Arctic Warming Made Harvey A ‘Killer Storm,' Climate Researcher Says

Alexander C. Kaufman
Soaring temperatures in the Arctic are causing record ice melt, animals to change ancient patterns, and Greenland to literally burn.

Soaring temperatures in the Arctic are causing record ice melt, animals to change ancient patterns, and Greenland to literally burn.  

But the effects don’t stay in the northernmost latitudes. Melting sea ice and increased warming slow down global air currents called jet streams and cause storms like Hurricane Harvey to “meander” and “stall,” according to Charles H. Greene, a professor of earth and atmospheric sciences at Cornell University.

“What happens in the Arctic doesn’t stay in the Arctic,” he said in a statement on Wednesday. “Just like Superstorm Sandy, Arctic warming likely played an important role in making Hurricane Harvey such an extreme killer storm.”

Researchers are still debating the exact role that climate change played in Harvey’s destructiveness. The hurricane, eventually downgraded to a tropical storm, dumped at least 11 trillion gallons of rain over Texas this week, causing devastating flooding that killed as many as 20 people.

Most agree that vicious storms like Harvey are what people can expect as greenhouse gas emissions increase sea levels, causing higher surges. And increased sea surface and air temperatures push more water into the atmosphere, which then comes down as precipitation.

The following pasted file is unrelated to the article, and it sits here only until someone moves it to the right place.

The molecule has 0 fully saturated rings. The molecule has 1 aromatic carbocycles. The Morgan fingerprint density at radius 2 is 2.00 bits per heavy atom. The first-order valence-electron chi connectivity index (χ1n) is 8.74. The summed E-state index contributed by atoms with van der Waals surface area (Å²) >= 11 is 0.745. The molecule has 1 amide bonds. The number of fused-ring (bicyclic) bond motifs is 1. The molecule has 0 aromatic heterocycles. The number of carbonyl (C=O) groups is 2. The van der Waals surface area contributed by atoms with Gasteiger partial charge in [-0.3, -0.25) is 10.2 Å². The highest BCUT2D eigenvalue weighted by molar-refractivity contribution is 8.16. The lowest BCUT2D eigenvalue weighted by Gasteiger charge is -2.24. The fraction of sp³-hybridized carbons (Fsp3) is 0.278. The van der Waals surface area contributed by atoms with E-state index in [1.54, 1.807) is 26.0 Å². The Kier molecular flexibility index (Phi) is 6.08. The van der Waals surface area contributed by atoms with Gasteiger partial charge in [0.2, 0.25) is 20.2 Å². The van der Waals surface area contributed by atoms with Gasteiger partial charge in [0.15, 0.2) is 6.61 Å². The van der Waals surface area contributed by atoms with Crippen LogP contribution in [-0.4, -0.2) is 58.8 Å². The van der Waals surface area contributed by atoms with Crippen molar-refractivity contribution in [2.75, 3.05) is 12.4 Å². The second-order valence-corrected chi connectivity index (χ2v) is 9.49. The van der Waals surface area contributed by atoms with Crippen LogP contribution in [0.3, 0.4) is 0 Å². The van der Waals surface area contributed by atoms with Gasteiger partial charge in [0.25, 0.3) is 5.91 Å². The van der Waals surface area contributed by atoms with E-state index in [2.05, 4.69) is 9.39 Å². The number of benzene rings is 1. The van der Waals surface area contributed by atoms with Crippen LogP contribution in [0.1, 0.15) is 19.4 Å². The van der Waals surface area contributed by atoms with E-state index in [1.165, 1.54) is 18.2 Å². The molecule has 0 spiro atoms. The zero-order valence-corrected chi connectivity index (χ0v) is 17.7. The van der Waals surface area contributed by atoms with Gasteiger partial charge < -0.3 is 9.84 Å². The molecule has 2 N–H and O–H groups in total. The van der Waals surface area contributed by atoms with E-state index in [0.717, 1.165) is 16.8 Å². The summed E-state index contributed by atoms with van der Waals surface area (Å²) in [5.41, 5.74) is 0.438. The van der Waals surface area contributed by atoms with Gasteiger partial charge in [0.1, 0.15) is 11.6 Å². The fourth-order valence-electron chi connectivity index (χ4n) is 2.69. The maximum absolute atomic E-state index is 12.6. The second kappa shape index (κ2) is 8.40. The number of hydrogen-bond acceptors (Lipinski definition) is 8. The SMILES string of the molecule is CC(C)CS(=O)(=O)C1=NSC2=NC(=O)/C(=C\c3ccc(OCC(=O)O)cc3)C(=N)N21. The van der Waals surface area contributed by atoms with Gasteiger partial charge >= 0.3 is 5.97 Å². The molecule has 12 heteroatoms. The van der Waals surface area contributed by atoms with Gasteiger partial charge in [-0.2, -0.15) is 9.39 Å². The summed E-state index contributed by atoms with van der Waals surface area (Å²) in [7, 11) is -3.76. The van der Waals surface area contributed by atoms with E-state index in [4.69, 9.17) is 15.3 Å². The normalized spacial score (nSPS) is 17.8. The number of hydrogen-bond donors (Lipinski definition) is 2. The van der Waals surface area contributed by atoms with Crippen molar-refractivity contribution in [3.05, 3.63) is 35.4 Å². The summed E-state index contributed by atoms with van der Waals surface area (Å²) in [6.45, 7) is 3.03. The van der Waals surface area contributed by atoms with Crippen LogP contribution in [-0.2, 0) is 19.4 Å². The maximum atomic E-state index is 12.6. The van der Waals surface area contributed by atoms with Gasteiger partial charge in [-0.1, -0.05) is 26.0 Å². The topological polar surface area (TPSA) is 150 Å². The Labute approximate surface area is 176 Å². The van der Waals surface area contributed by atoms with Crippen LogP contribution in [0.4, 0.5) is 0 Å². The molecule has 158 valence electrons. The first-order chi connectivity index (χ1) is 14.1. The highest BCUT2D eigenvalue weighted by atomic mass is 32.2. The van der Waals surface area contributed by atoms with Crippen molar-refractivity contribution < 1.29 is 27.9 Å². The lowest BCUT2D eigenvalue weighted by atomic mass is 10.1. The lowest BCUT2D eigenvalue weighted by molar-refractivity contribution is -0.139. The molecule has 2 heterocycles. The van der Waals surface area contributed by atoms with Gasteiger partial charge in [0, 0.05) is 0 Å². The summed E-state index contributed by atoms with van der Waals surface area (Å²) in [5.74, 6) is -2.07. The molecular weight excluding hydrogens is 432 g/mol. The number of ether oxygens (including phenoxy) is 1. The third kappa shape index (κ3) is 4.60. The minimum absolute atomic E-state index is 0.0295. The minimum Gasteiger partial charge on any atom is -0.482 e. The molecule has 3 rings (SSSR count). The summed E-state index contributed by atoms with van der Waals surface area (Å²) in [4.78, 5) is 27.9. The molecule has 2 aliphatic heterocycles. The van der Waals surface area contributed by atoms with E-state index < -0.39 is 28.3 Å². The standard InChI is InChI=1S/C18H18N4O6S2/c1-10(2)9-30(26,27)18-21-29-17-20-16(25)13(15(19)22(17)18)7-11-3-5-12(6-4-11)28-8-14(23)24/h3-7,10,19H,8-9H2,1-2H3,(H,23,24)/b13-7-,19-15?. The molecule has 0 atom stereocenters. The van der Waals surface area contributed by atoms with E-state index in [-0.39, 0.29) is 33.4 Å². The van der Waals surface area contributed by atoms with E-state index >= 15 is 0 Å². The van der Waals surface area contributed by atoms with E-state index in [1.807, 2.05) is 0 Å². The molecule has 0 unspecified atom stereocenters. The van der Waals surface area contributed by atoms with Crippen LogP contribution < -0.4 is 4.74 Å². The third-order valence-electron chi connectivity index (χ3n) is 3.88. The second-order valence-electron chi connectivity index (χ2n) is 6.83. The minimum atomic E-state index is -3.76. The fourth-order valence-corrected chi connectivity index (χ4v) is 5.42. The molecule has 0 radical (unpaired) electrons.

It’s difficult to make a direct connection between a single storm and climate change, and most scientists are quick to hedge public statements. But researchers interviewed by Gizmodo science editor Maddie Stone, who holds a Ph.D. in earth and environmental science, said climate change either did or “probably” made Harvey worse.

Greene took it a step further by identifying how climate change influenced both the formation of the storm and the path it took. He noted that Superstorm Sandy, which wreaked havoc on New York and New Jersey in 2012, lingered in a similar way. Instead of veering out over the ocean like “90 percent of most late-season hurricanes,” he said that storm made “a historically unprecedented beeline for New York and New Jersey.”

“This week, we are seeing the effects of another stalled weather system,” he added. “Houston would have suffered much less damage if Category 4 Hurricane Harvey had just crashed through the city and petered out in West Texas. But instead, the storm system is stalled in place and just continues to dump record amounts of rainfall from the Gulf on the city.”

  • This article originally appeared on HuffPost.